The people at Gan Shmuel tried to get the children back on something resembling a routine. A school was established, and a new teacher was assigned instead of the previous one who was wounded in battle. They quickly grew to love their new teacher, but the Gan Shmuel children didn’t always welcome the newcomers and often picked on them.
School. Playground scuffles between children. A wartime routine.
Later, they all moved to the Ali Kassem farm, where they began rebuilding the agricultural facilities and maintained a new kibbutz routine.
Kibbutz Yad Mordechai was liberated during Operation Yoav. The soldiers of the Givati Brigade’s 55th Battalion entered the kibbutz on November 5 after the withdrawal of the Egyptian Army.
Upon hearing of the liberation, the kibbutz members set out. They had to see what was left of their beloved home. Most of them made the last leg of the journey on foot.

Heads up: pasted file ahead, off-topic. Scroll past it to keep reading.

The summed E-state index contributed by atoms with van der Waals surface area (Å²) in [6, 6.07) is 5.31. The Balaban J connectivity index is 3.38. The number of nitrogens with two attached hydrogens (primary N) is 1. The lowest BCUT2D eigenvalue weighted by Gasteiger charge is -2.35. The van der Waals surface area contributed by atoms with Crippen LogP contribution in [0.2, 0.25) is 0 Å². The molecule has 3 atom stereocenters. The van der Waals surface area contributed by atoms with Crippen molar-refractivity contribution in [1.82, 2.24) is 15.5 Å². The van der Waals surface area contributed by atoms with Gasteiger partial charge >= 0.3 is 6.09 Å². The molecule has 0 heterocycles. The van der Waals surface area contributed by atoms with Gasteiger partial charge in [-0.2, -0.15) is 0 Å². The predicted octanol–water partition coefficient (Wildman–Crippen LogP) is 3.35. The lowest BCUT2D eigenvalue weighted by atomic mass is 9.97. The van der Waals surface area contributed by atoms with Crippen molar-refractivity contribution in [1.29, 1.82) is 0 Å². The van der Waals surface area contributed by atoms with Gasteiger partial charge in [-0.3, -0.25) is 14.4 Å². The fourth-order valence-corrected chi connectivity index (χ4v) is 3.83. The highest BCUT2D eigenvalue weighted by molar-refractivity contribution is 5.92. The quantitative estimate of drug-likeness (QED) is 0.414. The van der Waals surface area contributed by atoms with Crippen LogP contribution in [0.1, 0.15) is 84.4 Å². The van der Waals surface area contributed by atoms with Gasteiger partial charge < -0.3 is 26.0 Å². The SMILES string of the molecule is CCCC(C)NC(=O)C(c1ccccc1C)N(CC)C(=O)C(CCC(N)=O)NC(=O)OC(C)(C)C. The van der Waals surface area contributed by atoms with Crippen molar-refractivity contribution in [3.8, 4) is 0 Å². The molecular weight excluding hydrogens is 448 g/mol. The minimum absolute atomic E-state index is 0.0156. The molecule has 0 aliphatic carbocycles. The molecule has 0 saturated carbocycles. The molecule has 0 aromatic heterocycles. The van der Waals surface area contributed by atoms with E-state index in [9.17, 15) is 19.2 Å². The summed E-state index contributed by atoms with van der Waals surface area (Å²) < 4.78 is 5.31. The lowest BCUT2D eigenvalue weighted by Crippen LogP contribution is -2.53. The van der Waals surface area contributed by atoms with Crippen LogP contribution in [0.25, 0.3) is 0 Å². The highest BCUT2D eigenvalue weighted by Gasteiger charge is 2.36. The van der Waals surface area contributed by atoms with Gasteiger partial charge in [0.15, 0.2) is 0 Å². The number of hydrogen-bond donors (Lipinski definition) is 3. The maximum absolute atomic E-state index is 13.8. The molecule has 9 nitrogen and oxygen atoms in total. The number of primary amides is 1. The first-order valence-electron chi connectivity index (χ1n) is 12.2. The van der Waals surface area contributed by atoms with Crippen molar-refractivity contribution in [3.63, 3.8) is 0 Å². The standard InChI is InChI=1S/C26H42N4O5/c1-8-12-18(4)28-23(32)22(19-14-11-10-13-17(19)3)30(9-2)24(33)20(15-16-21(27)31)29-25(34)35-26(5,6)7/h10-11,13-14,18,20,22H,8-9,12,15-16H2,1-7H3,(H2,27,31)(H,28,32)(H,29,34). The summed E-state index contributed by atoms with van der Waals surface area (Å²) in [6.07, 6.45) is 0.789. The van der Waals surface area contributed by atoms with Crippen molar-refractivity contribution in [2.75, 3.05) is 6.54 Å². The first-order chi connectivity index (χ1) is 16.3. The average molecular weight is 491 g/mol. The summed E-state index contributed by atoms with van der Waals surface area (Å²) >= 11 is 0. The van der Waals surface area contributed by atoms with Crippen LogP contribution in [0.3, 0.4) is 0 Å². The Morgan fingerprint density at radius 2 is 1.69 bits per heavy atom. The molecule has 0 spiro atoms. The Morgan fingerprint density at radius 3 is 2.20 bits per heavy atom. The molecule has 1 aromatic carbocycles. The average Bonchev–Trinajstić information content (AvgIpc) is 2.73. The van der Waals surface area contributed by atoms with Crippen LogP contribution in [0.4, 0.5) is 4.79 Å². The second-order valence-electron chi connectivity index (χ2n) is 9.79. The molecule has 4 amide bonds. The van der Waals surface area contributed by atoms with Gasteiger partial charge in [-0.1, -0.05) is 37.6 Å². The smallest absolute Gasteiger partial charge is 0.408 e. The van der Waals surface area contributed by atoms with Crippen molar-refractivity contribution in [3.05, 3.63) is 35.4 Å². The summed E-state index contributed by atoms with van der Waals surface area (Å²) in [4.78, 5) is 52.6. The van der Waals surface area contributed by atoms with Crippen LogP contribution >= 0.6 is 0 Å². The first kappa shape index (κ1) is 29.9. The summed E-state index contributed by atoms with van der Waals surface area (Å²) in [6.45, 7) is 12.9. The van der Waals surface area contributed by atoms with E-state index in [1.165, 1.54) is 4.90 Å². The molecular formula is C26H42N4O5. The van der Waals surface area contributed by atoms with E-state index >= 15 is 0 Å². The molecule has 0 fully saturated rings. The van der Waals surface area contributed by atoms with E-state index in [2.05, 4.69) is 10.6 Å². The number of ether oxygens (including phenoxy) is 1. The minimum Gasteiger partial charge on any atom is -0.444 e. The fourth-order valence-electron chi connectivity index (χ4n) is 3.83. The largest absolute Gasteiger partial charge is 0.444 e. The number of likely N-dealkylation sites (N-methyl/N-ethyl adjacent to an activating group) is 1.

But the sight of their ruined homes and destroyed farms shocked them. They made a decision – they wouldn’t bring the children back to this. They would rebuild the farms, and only then, once the place again began to resemble a happy home, would they bring back the women and the children.
In a shared effort, not just physical but also emotional, they rebuilt the kibbutz, making it even more beautiful than it was before.
The children returned – to houses with new red roofs, accommodating almost everyone from before the war, except for the fallen, who were buried on the northern hill.
75 years later, everything turned upside down once again. The events of October 7, even if they didn’t physically harm the kibbutz members, shocked them to the very core of their soul. Every one of them has friends, relatives and loved ones from neighboring communities who will never come home again. The kibbutz members are clearly feeling the aftershocks of that great upheaval, and the future of the kibbutz is once again filled with questions waiting for answers.
Pictures appearing in this article are kept at the Kibbutz Yad Mordechai Archive and are made available thanks to the collaboration between the archive, the Ministry of Heritage and the National Library of Israel
This article is part of our special series: “Life on the Border: A Tribute to the Communities of the Gaza Border Region”